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In William Faulkner’s novel Light in August, Joe Christmas is often depicted to be an almost Christ-like figure. There are many thematic similarities between the struggles Christmas goes through during his lifetime, and the struggles braved by Jesus as described by the Bible. One noticeable similarity that can be drawn between the two figures relates to the classic biblical tale of the Three Temptations of Christ. These temptations are in many ways embodied by the relationship that Joe Christmas has with Miss Burden, which is also divided into three segments.
The first temptation of Christ deals with the Devil attempting to lure Christ into turning stone into bread. This temptation takes its form into a seemingly beneficial offering to Christ, however Christ rejects it because he sees it for what it is: a temptation. This idea of temptation through offering comes up in the first phase of Joe Christmas and Miss Burden’s relationship. This relationship finds it beginnings on the night that Miss Burden discovers Joe stealing food in her kitchen, and allows him to have it. This sets the tone that Miss Burden wants to give to Joe in anyway that she can. Joe, however, suspects that in all the ways she gives, she has an ultimate goal of gaining some sort of leverage over him — a paranoia rooted in his troubled childhood. Thus, he rejects her. This is most clearly seen on the morning after the first night the two spend together. When Joe sees that Miss Burden has set out food for him, his immediate impression is that the food was “set out for the nigger” and proceeds to fling it on the walls (Faulkner, 239). He sees degrading implications in her offering of food, and in flinging it on the walls he preventing himself from being under her care, and therefore her control. This refusal to accept her offering, which echoes Christ’s refusal to accept that of the Devil, continues in his insistence on only entering her house like a thief throughout the entirety of their first phase together, despite her welcoming him into her home. From Joe’s perspective, rather than being dependent on her hospitality, he is acting as an independent agent. Thus, he has power over the “Devil.”
The second temptation of Christ deals with the Devil attempting to get Christ to leap from a pinnacle — behavior that is evidently erratic, yet allegedly tantamount to being a declaration of his commitment to God. This temptation mimics the erratic behavior Miss Burden engages in and insists Joe Christmas do as well in the second phase of their relationship. During this phase, Miss Burden becomes extremely possessive of Joe, frequently engages in fits of jealous rage, immerses herself in delusions, and turns their nights of passion into nights of fury. Among the specific things she does, she adamantly insists on having a secret place with Joe so that she can attain the desirable element of intrigue in their relationship. Joe displays some resistance to this in particular, and as a whole he recognizes that he is in a serious state of instability throughout this second phase. He understands that being in the relationship is making him somewhat of “a man being sucked down into a bottomless morass” (Faulkner, 260). However, unlike Christ, Joe follows through with this indefinite plunge. Still, he maintains a degree of emotional distance from Miss Burden during this time, as evidenced by his awareness of the situation — and in this way he does mimic Christ.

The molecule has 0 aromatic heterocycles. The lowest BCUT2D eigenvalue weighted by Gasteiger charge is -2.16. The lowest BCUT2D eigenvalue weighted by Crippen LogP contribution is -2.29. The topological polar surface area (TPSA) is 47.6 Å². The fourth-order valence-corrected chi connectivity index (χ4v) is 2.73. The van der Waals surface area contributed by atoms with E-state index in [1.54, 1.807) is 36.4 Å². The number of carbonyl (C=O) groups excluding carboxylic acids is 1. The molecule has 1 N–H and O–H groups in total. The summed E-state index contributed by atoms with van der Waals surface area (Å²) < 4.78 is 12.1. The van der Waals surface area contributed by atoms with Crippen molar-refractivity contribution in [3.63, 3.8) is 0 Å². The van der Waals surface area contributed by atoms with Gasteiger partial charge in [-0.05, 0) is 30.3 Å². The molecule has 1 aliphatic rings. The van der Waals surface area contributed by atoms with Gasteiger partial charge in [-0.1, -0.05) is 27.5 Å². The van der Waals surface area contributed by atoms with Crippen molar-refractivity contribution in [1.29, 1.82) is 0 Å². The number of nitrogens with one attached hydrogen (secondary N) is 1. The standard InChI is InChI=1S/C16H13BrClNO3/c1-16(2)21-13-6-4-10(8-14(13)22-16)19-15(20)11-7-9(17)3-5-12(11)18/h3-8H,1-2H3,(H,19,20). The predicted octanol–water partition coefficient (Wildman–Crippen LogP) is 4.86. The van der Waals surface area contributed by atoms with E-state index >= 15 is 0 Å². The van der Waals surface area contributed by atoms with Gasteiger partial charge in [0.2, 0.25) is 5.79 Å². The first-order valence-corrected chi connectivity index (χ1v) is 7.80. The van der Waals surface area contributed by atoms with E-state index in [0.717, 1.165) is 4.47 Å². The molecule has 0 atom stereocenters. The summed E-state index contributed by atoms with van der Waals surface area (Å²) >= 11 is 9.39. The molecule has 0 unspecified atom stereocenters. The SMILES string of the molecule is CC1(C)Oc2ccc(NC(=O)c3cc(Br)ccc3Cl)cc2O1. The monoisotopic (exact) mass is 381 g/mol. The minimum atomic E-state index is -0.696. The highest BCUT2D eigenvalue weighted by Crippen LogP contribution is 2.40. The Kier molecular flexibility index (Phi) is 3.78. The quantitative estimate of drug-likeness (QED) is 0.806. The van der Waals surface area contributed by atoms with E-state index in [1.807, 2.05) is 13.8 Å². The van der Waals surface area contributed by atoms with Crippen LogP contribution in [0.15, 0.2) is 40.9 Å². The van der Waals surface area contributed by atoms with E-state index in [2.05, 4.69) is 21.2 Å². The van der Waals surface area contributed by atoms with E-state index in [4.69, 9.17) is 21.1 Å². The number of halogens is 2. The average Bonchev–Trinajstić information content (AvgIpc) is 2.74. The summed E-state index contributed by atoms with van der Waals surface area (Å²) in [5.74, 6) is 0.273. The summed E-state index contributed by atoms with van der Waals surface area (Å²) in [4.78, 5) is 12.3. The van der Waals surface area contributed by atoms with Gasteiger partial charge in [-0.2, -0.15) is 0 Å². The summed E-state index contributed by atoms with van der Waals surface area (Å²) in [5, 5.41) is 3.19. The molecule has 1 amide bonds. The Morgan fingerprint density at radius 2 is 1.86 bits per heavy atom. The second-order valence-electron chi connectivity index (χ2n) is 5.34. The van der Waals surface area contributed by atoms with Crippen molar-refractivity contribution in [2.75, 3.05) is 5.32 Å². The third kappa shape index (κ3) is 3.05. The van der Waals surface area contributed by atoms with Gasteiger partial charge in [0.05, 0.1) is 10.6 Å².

The third temptation of Christ deals with the Devil attempting to get Christ to worship him — a supreme sign of Christ’s surrender to the dark side — in exchange for giving him all the kingdoms of the world. This final temptation is similar to how in the third phase of Miss Burden’s relationship with Joe Christmas, she tries to envelop Christmas into her world wholly. She plans to do this by bearing his children, and, as is implied, marrying him. If Christmas were to go along with this, he would be agreeing to an ultimate act of possession by Miss Burden over him; it would mean that he was her’s, and nobody else’s. However, like Christ, he is tempted by what Miss Burden offers him in return for his total devotion. He almost capitulates to her proposal when he thinks “Why not? It would mean ease, security for the rest of your life. You would never have to move again (Faulkner, 265).” This is a highly appealing prospect to Joe, as he has spent his entire life as an outsider, never belonging anywhere. If he gave in to Miss Burden’s temptation, he would have a home — he would have a kingdom. However, just as Christ refused to hand over his soul to the Devil, so to did Joe in dealing with his personal “Devil,” Miss Burden. He finally declares his total independence from Miss Burden in the very end of their relationship, when he kills her, freeing himself from the influence of the “Devil.”
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